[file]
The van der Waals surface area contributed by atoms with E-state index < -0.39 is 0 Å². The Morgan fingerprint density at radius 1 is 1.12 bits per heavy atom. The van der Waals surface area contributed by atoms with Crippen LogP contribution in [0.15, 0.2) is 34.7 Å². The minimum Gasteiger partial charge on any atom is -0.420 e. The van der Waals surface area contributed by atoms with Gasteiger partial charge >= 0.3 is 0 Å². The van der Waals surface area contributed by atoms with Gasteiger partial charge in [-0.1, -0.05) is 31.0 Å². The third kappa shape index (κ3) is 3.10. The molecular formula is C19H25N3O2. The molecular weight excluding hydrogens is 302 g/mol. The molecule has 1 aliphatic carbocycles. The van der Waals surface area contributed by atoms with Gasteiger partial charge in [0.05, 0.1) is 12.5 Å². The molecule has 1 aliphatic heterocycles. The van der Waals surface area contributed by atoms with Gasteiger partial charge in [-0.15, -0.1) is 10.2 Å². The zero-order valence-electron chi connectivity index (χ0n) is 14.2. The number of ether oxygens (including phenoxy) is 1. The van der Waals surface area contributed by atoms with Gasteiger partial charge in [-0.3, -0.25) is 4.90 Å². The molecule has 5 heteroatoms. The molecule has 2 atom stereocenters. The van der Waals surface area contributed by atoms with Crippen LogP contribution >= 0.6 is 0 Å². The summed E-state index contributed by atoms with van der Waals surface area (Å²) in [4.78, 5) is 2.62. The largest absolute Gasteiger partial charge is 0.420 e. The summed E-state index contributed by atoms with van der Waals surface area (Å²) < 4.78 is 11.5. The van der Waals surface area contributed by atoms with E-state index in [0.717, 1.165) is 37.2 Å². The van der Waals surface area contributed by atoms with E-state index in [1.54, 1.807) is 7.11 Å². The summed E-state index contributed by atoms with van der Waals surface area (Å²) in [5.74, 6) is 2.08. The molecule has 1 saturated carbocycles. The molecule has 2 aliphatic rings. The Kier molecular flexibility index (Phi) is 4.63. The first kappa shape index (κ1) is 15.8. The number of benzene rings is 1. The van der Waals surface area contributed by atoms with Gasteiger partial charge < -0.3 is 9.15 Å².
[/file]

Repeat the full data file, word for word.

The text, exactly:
The van der Waals surface area contributed by atoms with E-state index < -0.39 is 0 Å². The Morgan fingerprint density at radius 1 is 1.12 bits per heavy atom. The van der Waals surface area contributed by atoms with Crippen LogP contribution in [0.15, 0.2) is 34.7 Å². The minimum Gasteiger partial charge on any atom is -0.420 e. The van der Waals surface area contributed by atoms with Gasteiger partial charge >= 0.3 is 0 Å². The van der Waals surface area contributed by atoms with Gasteiger partial charge in [-0.1, -0.05) is 31.0 Å². The third kappa shape index (κ3) is 3.10. The molecular formula is C19H25N3O2. The molecular weight excluding hydrogens is 302 g/mol. The molecule has 1 aliphatic carbocycles. The van der Waals surface area contributed by atoms with Gasteiger partial charge in [0.05, 0.1) is 12.5 Å². The molecule has 1 aliphatic heterocycles. The van der Waals surface area contributed by atoms with Gasteiger partial charge in [-0.15, -0.1) is 10.2 Å². The zero-order valence-electron chi connectivity index (χ0n) is 14.2. The number of ether oxygens (including phenoxy) is 1. The van der Waals surface area contributed by atoms with Gasteiger partial charge in [-0.3, -0.25) is 4.90 Å². The molecule has 5 heteroatoms. The molecule has 2 atom stereocenters. The van der Waals surface area contributed by atoms with Crippen LogP contribution >= 0.6 is 0 Å². The summed E-state index contributed by atoms with van der Waals surface area (Å²) in [4.78, 5) is 2.62. The largest absolute Gasteiger partial charge is 0.420 e. The summed E-state index contributed by atoms with van der Waals surface area (Å²) < 4.78 is 11.5. The van der Waals surface area contributed by atoms with E-state index in [0.717, 1.165) is 37.2 Å². The van der Waals surface area contributed by atoms with E-state index in [1.54, 1.807) is 7.11 Å². The summed E-state index contributed by atoms with van der Waals surface area (Å²) in [5.74, 6) is 2.08. The molecule has 1 saturated carbocycles. The molecule has 2 aliphatic rings. The Kier molecular flexibility index (Phi) is 4.63. The first kappa shape index (κ1) is 15.8. The number of benzene rings is 1. The van der Waals surface area contributed by atoms with Gasteiger partial charge < -0.3 is 9.15 Å².